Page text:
There is no better place to learn about one another, to learn about humanity, than in the safety of a classroom. In 1981, Lagan College became the first integrated secondary school in Northern Ireland to offer such a space for boys and girls, Catholics and Protestants. On the first day of school, under armed guard, Lagan College opened its doors to 28 children. It is different today.

According to the school’s website, as of January 2014, there are 1262 pupils on its Lisnabreeny campus with more than 80 teachers. It is now a 21st century school with a curriculum that includes Home Economics, the central focus of which is “the consideration of the home and family in relation to the development of the individual and society and is designed to enable students to acquire the knowledge and skills to improve the quality of life for themselves and others. During the three years, they will address the areas of Diet and Health, Family Life and Choice and Management of Resources, using a variety of teaching and learning techniques.” That sounds infinitely more important and relevant than the Domestic Science of my youth.

Still, the one thing I retained from my spell in that classroom was the textbook, the “Hamlyn all Colour Cookbook.” A dust collector these days, it is of little practical use with its metric measurements. I cannot bear to part with it. I remember my mother and me, poring over the pictures in my cookbook when it was brand new, ma delighted to find so many cakes and sweets she already knew how to make, without as much as a precise measurement, let alone a “method” like the one we had to write out in our Domestic Science notebook.  Like her mother before her, she did not measure, but she somehow timed everything so that by the end of the day, before daddy came home from work, the square biscuit tins left over from Christmas and assorted Tupperware containers were lined with greaseproof paper and filled to their brims with caramel fingers, melting moments, fudge cakes, shortbread, and butterfly buns.  For Sunday dessert, we had a choice of apple tart, Pavlova, Trifle, a Victoria Sponge, or a Swiss Roll. Honestly, I am surprised we still have teeth.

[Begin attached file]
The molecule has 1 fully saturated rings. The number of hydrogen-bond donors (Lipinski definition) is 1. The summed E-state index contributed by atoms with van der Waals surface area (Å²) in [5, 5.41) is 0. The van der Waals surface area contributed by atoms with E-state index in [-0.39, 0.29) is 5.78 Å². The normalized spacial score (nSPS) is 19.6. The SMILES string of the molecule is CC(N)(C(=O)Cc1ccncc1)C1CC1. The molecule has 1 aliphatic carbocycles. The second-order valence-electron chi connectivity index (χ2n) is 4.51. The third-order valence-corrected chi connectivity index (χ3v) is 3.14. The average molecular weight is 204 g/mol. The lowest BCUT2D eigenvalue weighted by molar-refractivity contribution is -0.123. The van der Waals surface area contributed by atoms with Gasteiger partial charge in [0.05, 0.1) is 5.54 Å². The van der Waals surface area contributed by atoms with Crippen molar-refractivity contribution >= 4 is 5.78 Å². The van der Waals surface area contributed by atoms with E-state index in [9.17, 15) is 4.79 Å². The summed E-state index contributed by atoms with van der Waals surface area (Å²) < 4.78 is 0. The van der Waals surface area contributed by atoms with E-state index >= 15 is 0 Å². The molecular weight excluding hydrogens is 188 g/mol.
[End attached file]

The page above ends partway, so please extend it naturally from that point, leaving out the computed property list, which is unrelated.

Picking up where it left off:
While she had actually copied down many of these recipes, which I stuck inside a book for future reference, ma never took much notice of them. No doubt, my
Domestic Science teacher would have dismissed my mother’s fruit cake “method” as highly unsatisfactory – unconventional - without the obligatory list of ingredients, precise measurements, and numbered directions copied into notebooks by girls – only girls – in the classrooms of segregated schools.  

Things are different today, and better, but only for some people. If it’s not better for everyone, then what does that say about Northern Ireland as a 21st century country?     According to Patrick Corrigan Director of Northern Ireland’s Amnesty International program, the country is “now the last bastion of discrimination against gay people in these islands.” This is why on June 13, I will be in Belfast, to march for equality, for love, at the demonstration organized by the Rainbow Project, Amnesty International, and the Irish Congress of Trade Unions – to send forth a tiny ripple of hope.